Wister certainly did not invent the cowboy-hero, but he did give this already popular figure a new thematic significance. Though the cowboy had already become an American hero through the dime novel, through newspaper stories, books, and plays about western figures like Wild Bill Hickock, Wyatt Earp, and General Custer and, above all, through the enormously popular spectacle of the Wild West Show, Wister, in The Virginian, created a story that related the cowboy-hero to a number of important social and cultural themes. The novel begins with the relationship between the narrator and the Virginian, the first of a number of studies in cultural contrast between East and West. The narrator, a somewhat effete easterner on his first visit to friends in the West, encounters the Virginian at the railway station of Medicine Bow when he disembarks for the long overland journey to the ranch of his friend, Judge Henry. The Virginian, a cowboy on the Henry ranch, has been delegated to meet the "tenderfoot." Their first encounter immediately establishes the basic contrast between East and West. The easterner is tired and confused. The railroad has somehow misplaced his trunk, and he feels utterly cast adrift in a savage wilderness:
I started after [the train] as it went its way to the far shores of civilization. It grew small in the unending gulf of space, until all sign of its presence was gone save a faint skein of smoke against the evening sky. And now my lost trunk came back to my thoughts, and Medicine Bow seemed a lonely spot. A sort of ship had left me marooned in a foreign ocean; the Pullman was comfortably steaming home to port, while I-how was I to find Judge Henry's ranch? Where in the unfeatured wilderness was Sun Creek?36
In the midst of the narrators despair, the Virginian politely introduces himself with a letter from Judge Henry. When the narrator adopts a condescending and familiar attitude toward this "slim young giant" who radiates an air of "splendor" despite his "shabbiness of attire," he is met by a sharp but civil wit that shakes him to the core and leads him to his first realization about the West: that this is not simply a savage wilderness but a land where the inner spirit of men counts more than the surface manners and attitudes of civilization. In such a setting a man must prove his worth by action and not by any assumed or inherited status:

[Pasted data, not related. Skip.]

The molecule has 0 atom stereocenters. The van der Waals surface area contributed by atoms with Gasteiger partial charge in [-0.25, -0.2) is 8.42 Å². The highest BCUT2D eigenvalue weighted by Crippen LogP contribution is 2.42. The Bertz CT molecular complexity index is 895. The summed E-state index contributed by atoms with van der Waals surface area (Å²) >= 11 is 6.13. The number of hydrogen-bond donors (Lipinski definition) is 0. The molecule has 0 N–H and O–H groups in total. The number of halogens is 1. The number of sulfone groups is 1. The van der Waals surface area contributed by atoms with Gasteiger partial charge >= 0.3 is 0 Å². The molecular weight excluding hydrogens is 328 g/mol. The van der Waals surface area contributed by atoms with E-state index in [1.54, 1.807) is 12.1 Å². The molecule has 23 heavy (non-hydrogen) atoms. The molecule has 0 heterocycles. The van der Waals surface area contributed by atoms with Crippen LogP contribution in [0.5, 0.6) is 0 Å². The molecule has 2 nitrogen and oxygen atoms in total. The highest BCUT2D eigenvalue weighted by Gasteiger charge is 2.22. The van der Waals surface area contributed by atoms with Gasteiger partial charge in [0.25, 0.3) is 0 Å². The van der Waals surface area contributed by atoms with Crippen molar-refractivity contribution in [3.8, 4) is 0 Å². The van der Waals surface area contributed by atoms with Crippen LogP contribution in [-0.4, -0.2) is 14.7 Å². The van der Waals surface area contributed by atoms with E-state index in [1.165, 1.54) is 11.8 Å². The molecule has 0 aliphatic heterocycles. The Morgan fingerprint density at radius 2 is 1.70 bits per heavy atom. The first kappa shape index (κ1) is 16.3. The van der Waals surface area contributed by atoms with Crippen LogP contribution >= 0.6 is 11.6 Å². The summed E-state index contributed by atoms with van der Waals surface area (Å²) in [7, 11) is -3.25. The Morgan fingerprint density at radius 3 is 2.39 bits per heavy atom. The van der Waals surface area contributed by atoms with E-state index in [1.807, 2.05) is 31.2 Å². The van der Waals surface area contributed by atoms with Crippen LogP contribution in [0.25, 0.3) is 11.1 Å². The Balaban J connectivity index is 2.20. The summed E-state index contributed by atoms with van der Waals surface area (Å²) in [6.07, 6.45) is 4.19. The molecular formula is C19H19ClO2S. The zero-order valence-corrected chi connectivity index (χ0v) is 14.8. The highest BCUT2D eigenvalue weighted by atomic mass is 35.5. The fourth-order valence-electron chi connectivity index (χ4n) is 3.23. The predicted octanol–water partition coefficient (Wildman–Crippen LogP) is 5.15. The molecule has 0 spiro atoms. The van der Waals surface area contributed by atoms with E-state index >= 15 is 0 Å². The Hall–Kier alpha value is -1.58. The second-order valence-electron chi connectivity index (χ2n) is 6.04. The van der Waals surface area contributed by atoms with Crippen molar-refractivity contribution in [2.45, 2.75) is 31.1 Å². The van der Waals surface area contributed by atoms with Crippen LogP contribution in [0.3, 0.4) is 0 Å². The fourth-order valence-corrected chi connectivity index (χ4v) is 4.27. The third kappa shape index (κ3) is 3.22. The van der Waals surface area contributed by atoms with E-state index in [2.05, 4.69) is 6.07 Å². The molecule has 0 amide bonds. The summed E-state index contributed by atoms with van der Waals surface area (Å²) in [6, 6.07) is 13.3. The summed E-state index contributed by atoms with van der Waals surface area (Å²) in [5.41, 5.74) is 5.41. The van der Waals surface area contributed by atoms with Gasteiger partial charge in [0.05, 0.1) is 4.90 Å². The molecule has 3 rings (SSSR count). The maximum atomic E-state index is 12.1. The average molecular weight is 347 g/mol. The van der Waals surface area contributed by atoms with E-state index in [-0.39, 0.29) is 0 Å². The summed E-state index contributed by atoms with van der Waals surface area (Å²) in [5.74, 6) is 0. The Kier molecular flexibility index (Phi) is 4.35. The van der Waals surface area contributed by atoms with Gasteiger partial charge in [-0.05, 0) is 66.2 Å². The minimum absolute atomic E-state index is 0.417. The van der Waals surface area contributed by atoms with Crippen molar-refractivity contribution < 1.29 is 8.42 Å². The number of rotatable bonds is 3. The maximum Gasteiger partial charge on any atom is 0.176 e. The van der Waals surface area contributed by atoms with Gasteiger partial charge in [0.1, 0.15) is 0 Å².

This handsome, ungrammatical son of the soil had set between us the bar of his cold and perfect civility. No polished person could have done it better. What was the matter? I looked at him and suddenly it came to me. If he had tried familiarity with me the first two minutes of our acquaintance, I should have resented it; by what right, then, had I tried it with him? It smacked of patronizing; on this occasion he had come off the better gentleman of the two. Here in flesh and blood was a truth which I had long believed in words, but never met before. The creature we call a gentleman lies deep in the hearts of thousands that are born without chance to muster the outward graces of the type.37
After this realization, the narrator soon comes to a new view of the West. Despite the appearance of wildness or squalor, this landscape is a place where deep truths of human nature and life, hidden in the East by the artifices and traditions of civilization, are being known again. Soon he begins to see the apparent chaos and emptiness of Medicine Bow in very different terms:
I have seen and slept in many like it since. Scattered wide, they littered the frontier from the Columbia to the Rio Grande, from the Missouri to the Sierras. They lay stark, dotted over a planet of treeless dust, like soiled packs of cards. Each was similar to the next, as one old five-spot of clubs resembles another. Houses, empty bottles, and garbage, they were forever the same shapeless pattern. More forlorn they were than stale bones. They seemed to have been strewn there by the wind and to be waiting till the wind should come again and blow them away. Yet serene above their foulness swam a pure and quiet light, such as the East never sees; they might be bathing in the air of creation's first morning. Beneath sun and stars their days and nights were immaculate and wonderful.38